One important aspect of SQL or SQL Server is the ability to enhance the readability and organization of queries through the use of aliases.
The SQL AS statement specifically serves this purpose, providing a convenient way to temporarily rename columns or tables within a query, thus improving its clarity and understandability.
The SQL “AS” statement is an aliasing clause that allows users to rename a column or table with a temporary name for the duration of a query execution.
This renaming is particularly useful for making column or table names more readable or for working with columns or tables that have the same name when joining tables.
In this article, we’ll delve deep into the SQL ‘AS’ statement, a powerful tool for aliasing within your database queries.
You’ll explore its fundamental uses, from simplifying column and table names to facilitating clearer, more readable SQL statements.
What is the SQL AS Statement?
The SQL AS statement is used to rename a column or table within a specific query.
In essence, it allows you to create a temporary, alternate name for a column or table to simplify your SQL code.
This feature not only enhances query readability but also aids in simplifying the results, making them more comprehensible.
The AS keyword is often used in conjunction with the SELECT statement to assign new names to selected fields or to rename the output columns.
The syntax for using the AS statement in an SQL database is straightforward.
For column aliasing, the syntax is:
SELECT column_name AS alias_name
For table aliasing, the syntax is:
FROM table_name AS alias_name;
In both cases, “alias_name” is the temporary name that you want to use for the specific column or table in your query.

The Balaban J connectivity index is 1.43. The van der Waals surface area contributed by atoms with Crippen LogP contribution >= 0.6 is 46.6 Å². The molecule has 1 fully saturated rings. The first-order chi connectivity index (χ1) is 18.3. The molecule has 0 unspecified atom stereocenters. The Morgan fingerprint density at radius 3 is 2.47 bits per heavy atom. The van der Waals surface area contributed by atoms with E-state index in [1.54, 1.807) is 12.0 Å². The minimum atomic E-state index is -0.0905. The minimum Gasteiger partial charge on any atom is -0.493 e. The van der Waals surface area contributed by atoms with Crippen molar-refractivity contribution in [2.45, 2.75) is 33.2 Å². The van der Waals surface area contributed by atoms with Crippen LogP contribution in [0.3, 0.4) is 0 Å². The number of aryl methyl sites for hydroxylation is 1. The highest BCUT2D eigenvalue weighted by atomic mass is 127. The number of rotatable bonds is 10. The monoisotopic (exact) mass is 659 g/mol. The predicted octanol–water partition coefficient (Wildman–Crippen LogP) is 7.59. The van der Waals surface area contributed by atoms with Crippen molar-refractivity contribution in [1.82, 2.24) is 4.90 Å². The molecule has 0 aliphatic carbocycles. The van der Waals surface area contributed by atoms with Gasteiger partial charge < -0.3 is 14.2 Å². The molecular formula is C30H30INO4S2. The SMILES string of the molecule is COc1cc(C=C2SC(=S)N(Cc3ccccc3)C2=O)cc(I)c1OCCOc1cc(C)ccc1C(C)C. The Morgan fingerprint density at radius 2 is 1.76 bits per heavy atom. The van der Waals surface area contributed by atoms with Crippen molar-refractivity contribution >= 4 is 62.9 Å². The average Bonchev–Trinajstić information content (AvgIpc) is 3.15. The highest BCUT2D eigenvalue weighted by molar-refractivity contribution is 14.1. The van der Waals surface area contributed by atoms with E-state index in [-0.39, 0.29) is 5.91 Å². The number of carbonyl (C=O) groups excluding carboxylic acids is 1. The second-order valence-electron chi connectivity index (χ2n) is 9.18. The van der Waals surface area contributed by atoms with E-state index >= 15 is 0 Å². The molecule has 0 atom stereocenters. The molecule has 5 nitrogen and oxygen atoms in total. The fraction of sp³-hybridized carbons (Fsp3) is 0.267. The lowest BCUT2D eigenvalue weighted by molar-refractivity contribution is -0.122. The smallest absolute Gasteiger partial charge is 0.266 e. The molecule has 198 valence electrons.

Here’s an example of how an SQL AS statement works with an example table we made called “employees”:
In this query, the SQL statement selects fields first_name and last_name which are then renamed to ‘First Name’ and ‘Last Name’ as aliases, respectively in the output as one table.
Note: Renaming is only valid within the context of the query and does not impact the actual database schema.
Once the query has been executed, the original column or table names remain unchanged in the database.
Now that we’ve gone over the basics, let’s take a look at some practical examples of the SQL AS statement in the next section.
6 Examples of SQL AS Statement in Queries
So far, we’ve talked about the AS statement in theory, but as they say, seeing is believing!
Let’s dive into some hands-on examples to truly grasp how this nifty tool works in real-life scenarios.
By the end of this section, you’ll be able to confidently use the AS statement in your own queries.
1. Column Aliasing
Column aliasing is one of the primary uses of the SQL AS statement.
When you give a column a temporary name for the duration of a query, you’re essentially creating a column alias.
This is particularly useful for making your query results more readable or for differentiating columns with similar names from different tables.
Imagine you have a table named employees with columns first_name and last_name.
You want to combine these two columns to get the full name of the employees in your query result. Here’s how you can use column aliasing to achieve this:
In this query, the expression first_name || ‘ ‘ || last_name combines the first and last names with a space in between.
The “AS” statement then assigns the alias full_name to this combined column in the output.
So, instead of seeing a column with no clear name, you’ll see a column named full_name in your results, making it immediately clear what the column represents.
2. Table Aliasing
Table aliasing is another essential application of the AS statement.
When you’re working with multiple tables, especially in JOIN operations, table aliasing can make your queries more concise and readable.